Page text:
It was once prescribed by doctors as a cure for all manner of ailments and now it seems that wild swimming for health and enjoyment is on the rise again. Nora McElhone takes the plunge.
My childhood summers were spent by the sea in the West of Ireland and swimming in the Atlantic Ocean was a natural part of that holiday experience. Only professional divers and a few surfers wore wetsuits then and each year we would egg each other on to be the first to fling themselves into the surf. Anyone left behind on the beach would be subject to a fair amount of slagging until they redeemed themselves next time round. We came out feeling exhausted and exhilarated and sometimes an interesting shade of blue, but always went back for more. It is that buzz that is drawing more and more people to get outside and experience swimming in the sea, lochs and rivers of Courier Country. Then, we saw it as simply going for a swim but now it is increasingly referred to as wild swimming, open water swimming or cold water swimming.
One group of enthusiasts based in St Andrews is lucky to have the stunning beaches of the East and West Sands right on their doorsteps. Their reasons for swimming in open water – usually without a wetsuit – are many and varied with swimmers ranging from those who tackle mile-long sea swims to first-timers who are keen to give outdoor swimming a try.
Alex Barrable, 38, a lecturer in education at Dundee University, specialises in nature connection and wellbeing. She grew up in Greece but took to the North Sea as a way of adjusting to the challenges of the Scottish winter. “I found the weather, the darkness and the cold difficult to adjust to,” she says. “During my second winter, in January, a friend started a challenge for charity that included 28 swims in 28 days, in the North Sea.”
“For some reason that really appealed to me and I asked if I could join her. The first time we ran in (air temperature -3, water temperature 2 degrees) I felt such an exhilaration. I felt completely alive and in the moment. Having had a tough time adjusting to the cold, I found that embracing it, rather than running from it, may have been the answer all along. There hasn’t been a week since that I haven’t gone into the water.”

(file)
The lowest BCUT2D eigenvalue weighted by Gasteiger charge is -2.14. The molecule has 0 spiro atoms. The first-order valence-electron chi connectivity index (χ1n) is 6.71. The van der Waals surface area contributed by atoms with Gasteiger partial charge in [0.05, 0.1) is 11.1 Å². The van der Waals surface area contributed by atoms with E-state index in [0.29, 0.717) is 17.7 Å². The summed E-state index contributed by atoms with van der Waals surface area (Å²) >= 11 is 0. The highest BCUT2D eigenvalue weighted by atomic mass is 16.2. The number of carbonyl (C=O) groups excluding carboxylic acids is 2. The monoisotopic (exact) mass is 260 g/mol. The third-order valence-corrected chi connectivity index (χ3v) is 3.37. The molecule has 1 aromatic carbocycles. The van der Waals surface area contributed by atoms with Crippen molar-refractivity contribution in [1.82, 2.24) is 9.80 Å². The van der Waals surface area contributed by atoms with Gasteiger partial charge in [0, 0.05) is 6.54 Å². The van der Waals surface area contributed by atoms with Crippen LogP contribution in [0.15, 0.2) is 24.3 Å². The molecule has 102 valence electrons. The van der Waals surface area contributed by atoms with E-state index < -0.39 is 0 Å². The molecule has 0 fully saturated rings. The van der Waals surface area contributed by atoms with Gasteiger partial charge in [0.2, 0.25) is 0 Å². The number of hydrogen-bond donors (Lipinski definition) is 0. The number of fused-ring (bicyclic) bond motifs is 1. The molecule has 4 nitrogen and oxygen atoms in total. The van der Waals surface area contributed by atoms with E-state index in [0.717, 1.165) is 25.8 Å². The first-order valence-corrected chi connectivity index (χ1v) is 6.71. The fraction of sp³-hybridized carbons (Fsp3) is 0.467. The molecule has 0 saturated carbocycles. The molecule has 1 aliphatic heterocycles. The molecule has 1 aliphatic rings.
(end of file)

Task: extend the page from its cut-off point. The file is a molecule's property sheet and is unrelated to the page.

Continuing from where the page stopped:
Now Alex often swims two to three times a week at the West Sands in St Andrews: “I feel that it has helped me cope with Seasonal Affective Disorder, come closer to nature and really connect with my new home. Wild swimming can often feel like a deeply spiritual experience of connection to me – which is strange because I am not a particularly spiritual person and have a rather scientific approach to life.”
Sally Crumplin, 43, started sea swimming regularly about five years ago. Sally, who teaches history at Edinburgh University, now swims four or five times a week.
“I will swim wherever I am if the water looks safe,” she says. “I usually swim off the East Sands, St Andrews because that’s where the swim crew is, but I have some favourite spots around the Fife coast – anywhere that looks enticing when I’m on the coastal path.
“I especially love sea swimming: the smell of the water and weed, the taste of the salt, the feeling of salt on my skin afterwards and the exhilaration of the waves if there’s a swell. I do like how soft fresh water feels, but I’ll always return to the sea.”